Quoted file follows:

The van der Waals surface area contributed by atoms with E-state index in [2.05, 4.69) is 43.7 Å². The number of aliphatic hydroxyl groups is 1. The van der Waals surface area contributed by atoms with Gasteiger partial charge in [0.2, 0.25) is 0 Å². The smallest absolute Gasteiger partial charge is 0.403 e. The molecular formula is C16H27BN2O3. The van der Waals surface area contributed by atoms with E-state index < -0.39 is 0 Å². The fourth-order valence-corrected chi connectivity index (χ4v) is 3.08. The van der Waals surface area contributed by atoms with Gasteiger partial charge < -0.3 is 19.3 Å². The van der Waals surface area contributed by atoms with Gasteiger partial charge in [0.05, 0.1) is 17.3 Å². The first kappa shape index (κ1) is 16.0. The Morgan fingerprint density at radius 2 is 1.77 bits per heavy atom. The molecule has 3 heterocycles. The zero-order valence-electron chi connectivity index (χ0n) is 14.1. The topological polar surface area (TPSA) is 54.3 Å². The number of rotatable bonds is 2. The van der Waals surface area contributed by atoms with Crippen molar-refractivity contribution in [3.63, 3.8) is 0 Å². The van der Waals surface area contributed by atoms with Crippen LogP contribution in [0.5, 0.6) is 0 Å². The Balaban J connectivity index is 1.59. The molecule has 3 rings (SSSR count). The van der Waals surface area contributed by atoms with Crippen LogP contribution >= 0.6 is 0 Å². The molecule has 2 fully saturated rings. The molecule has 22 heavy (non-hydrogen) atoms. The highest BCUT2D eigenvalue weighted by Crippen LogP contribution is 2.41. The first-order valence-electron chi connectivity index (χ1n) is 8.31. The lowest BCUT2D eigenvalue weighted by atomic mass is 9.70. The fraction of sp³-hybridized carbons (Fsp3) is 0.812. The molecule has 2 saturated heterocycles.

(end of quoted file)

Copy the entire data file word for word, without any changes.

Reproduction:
The van der Waals surface area contributed by atoms with E-state index in [2.05, 4.69) is 43.7 Å². The number of aliphatic hydroxyl groups is 1. The van der Waals surface area contributed by atoms with Gasteiger partial charge in [0.2, 0.25) is 0 Å². The smallest absolute Gasteiger partial charge is 0.403 e. The molecular formula is C16H27BN2O3. The van der Waals surface area contributed by atoms with E-state index < -0.39 is 0 Å². The fourth-order valence-corrected chi connectivity index (χ4v) is 3.08. The van der Waals surface area contributed by atoms with Gasteiger partial charge < -0.3 is 19.3 Å². The van der Waals surface area contributed by atoms with Gasteiger partial charge in [0.05, 0.1) is 17.3 Å². The first kappa shape index (κ1) is 16.0. The Morgan fingerprint density at radius 2 is 1.77 bits per heavy atom. The molecule has 3 heterocycles. The zero-order valence-electron chi connectivity index (χ0n) is 14.1. The topological polar surface area (TPSA) is 54.3 Å². The number of rotatable bonds is 2. The van der Waals surface area contributed by atoms with Crippen molar-refractivity contribution in [3.63, 3.8) is 0 Å². The van der Waals surface area contributed by atoms with Crippen LogP contribution in [0.5, 0.6) is 0 Å². The Balaban J connectivity index is 1.59. The molecule has 3 rings (SSSR count). The van der Waals surface area contributed by atoms with Crippen LogP contribution >= 0.6 is 0 Å². The molecule has 2 fully saturated rings. The molecule has 22 heavy (non-hydrogen) atoms. The highest BCUT2D eigenvalue weighted by Crippen LogP contribution is 2.41. The first-order valence-electron chi connectivity index (χ1n) is 8.31. The lowest BCUT2D eigenvalue weighted by atomic mass is 9.70. The fraction of sp³-hybridized carbons (Fsp3) is 0.812. The molecule has 2 saturated heterocycles.